Phenotypic expansion illuminates multilocus pathogenic variation.

TitlePhenotypic expansion illuminates multilocus pathogenic variation.
Publication TypeJournal Article
Year of Publication2018
AuthorsKaraca, E, Posey, JE, Akdemir, ZCoban, Pehlivan, D, Harel, T, Jhangiani, SN, Bayram, Y, Song, X, Bahrambeigi, V, Yuregir, OOzalp, Bozdogan, S, Yesil, G, Isikay, S, Muzny, DM, Gibbs, RA, Lupski, JR
JournalGenet Med
Volume20
Issue12
Pagination1528-1537
Date Published2018 12
ISSN1530-0366
KeywordsChild, Preschool, Exome, Female, Genetic Association Studies, Genetic Diseases, Inborn, Genetic Variation, Genotype, Heterozygote, High-Throughput Nucleotide Sequencing, Humans, Infant, Infant, Newborn, Male, Mutation, Pathology, Molecular, Pedigree, Phenotype, Whole Exome Sequencing
Abstract

PURPOSE: Multilocus variation-pathogenic variants in two or more disease genes-can potentially explain the underlying genetic basis for apparent phenotypic expansion in cases for which the observed clinical features extend beyond those reported in association with a "known" disease gene.

METHODS: Analyses focused on 106 patients, 19 for whom apparent phenotypic expansion was previously attributed to variation at known disease genes. We performed a retrospective computational reanalysis of whole-exome sequencing data using stringent Variant Call File filtering criteria to determine whether molecular diagnoses involving additional disease loci might explain the observed expanded phenotypes.

RESULTS: Multilocus variation was identified in 31.6% (6/19) of families with phenotypic expansion and 2.3% (2/87) without phenotypic expansion. Intrafamilial clinical variability within two families was explained by multilocus variation identified in the more severely affected sibling.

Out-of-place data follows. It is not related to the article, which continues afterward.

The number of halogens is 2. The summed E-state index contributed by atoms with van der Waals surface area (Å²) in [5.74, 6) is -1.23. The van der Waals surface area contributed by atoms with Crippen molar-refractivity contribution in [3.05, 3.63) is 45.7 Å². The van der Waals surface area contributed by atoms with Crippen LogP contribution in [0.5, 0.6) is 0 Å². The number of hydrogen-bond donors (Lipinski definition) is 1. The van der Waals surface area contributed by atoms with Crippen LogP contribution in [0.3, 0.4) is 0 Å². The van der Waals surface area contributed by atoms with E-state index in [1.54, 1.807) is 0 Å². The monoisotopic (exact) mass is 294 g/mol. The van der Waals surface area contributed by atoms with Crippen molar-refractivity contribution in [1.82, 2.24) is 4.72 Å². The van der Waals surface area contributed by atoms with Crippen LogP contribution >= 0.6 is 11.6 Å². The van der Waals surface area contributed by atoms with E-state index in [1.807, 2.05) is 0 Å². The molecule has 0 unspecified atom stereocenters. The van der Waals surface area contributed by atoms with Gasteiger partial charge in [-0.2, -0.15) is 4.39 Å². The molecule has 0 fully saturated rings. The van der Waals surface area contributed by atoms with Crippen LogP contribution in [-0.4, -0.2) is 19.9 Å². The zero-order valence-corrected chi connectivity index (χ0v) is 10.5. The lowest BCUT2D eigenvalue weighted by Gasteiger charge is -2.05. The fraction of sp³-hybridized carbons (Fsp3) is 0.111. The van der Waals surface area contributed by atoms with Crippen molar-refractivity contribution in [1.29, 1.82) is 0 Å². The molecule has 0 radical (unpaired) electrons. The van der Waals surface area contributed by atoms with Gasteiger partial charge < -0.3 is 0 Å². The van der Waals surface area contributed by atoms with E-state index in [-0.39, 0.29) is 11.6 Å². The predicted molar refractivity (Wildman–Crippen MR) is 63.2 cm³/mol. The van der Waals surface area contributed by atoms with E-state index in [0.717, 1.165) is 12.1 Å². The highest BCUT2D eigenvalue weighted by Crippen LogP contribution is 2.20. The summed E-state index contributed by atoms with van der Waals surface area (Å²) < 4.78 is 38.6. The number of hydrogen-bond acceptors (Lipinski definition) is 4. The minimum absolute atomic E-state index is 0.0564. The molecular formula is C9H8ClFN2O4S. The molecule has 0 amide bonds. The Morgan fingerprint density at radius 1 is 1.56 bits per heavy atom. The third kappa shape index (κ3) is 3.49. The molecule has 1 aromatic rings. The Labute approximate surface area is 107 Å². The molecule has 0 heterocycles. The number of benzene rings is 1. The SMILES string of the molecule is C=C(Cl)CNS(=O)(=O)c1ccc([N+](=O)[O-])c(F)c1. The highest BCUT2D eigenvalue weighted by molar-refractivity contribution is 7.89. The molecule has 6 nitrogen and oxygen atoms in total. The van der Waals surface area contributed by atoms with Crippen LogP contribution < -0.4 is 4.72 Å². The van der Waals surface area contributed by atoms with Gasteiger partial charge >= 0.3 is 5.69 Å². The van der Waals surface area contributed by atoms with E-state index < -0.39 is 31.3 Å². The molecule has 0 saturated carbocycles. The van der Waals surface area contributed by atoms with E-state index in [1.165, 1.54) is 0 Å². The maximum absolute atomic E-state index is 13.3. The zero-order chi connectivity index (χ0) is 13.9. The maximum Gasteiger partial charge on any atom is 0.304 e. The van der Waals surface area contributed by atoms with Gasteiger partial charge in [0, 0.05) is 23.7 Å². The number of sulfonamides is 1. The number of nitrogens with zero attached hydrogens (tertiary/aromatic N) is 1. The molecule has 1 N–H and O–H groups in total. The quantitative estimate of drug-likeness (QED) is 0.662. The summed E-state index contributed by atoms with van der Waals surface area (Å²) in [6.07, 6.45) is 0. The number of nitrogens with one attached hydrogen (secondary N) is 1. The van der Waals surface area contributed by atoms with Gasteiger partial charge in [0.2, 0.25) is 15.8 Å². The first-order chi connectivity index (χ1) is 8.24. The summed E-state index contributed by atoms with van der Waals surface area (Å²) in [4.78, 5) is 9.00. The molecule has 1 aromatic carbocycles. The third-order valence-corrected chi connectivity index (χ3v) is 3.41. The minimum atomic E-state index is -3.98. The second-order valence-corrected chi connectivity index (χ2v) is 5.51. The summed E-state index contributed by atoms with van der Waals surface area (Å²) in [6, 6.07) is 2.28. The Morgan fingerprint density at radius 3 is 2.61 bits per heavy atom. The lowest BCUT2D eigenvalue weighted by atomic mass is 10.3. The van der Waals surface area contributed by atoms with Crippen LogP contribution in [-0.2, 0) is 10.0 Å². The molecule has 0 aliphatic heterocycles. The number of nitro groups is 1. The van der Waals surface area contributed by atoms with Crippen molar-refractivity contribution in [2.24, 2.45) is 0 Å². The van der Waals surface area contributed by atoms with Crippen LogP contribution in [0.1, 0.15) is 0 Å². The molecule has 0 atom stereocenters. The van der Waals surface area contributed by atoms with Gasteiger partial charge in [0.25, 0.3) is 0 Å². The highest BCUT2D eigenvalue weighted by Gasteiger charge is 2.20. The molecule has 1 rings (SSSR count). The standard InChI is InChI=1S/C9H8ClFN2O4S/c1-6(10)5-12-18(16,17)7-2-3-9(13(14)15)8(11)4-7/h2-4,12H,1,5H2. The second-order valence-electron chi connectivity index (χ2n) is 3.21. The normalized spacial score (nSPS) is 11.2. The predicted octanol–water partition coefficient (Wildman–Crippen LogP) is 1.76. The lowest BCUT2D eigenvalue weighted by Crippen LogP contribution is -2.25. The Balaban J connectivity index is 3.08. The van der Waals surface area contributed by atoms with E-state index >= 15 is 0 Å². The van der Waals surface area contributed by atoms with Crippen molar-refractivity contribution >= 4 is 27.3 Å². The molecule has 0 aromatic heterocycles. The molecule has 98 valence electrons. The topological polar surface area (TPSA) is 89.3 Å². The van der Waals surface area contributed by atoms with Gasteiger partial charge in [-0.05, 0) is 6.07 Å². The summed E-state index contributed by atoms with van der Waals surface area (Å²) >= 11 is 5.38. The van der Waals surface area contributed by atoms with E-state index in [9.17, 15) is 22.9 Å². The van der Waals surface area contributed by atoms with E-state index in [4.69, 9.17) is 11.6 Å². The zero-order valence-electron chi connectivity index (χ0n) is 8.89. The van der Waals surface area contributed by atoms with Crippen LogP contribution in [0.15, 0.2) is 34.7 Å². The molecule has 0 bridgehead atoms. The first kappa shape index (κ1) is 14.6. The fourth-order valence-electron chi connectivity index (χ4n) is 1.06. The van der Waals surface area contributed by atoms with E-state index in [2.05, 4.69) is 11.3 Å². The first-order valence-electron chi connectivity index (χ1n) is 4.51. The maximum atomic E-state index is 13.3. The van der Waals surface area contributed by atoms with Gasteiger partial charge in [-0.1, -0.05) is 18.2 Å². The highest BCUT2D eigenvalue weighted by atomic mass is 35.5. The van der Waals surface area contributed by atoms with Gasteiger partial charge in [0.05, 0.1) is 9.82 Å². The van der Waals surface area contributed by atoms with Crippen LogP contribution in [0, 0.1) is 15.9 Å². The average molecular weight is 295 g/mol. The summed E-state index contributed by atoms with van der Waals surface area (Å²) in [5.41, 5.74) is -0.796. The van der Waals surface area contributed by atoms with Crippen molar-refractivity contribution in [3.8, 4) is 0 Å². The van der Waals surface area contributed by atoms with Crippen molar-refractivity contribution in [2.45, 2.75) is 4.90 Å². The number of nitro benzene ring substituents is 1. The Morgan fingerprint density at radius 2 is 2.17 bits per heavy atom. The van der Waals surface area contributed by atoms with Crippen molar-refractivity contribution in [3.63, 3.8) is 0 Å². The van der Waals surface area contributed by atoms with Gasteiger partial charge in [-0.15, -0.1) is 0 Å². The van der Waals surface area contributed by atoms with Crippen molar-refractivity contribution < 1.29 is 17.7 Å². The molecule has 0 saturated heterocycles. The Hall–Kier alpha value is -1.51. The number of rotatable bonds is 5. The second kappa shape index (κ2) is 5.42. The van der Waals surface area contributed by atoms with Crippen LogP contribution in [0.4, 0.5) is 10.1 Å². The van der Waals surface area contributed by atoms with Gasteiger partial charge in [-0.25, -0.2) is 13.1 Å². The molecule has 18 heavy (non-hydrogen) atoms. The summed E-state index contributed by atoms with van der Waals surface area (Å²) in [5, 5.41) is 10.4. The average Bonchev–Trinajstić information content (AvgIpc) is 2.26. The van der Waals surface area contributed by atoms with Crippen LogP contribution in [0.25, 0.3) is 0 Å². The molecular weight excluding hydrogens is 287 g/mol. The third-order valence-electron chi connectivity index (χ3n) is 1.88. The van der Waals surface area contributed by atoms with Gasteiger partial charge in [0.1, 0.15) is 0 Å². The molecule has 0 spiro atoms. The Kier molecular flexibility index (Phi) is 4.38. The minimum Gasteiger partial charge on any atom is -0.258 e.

CONCLUSION: Our findings underscore the role of multiple rare variants at different loci in the etiology of genetically and clinically heterogeneous cohorts. Intrafamilial phenotypic and genotypic variability allowed a dissection of genotype-phenotype relationships in two families. Our data emphasize the critical role of the clinician in diagnostic genomic analyses and demonstrate that apparent phenotypic expansion may represent blended phenotypes resulting from pathogenic variation at more than one locus.

DOI10.1038/gim.2018.33
Alternate JournalGenet Med
PubMed ID29790871
PubMed Central IDPMC6450542
Grant ListUM1 HG006542 / HG / NHGRI NIH HHS / United States
U54 HG003273 / HG / NHGRI NIH HHS / United States
R35 NS105078 / NS / NINDS NIH HHS / United States
K08 HG008986 / HG / NHGRI NIH HHS / United States
R01 NS058529 / NS / NINDS NIH HHS / United States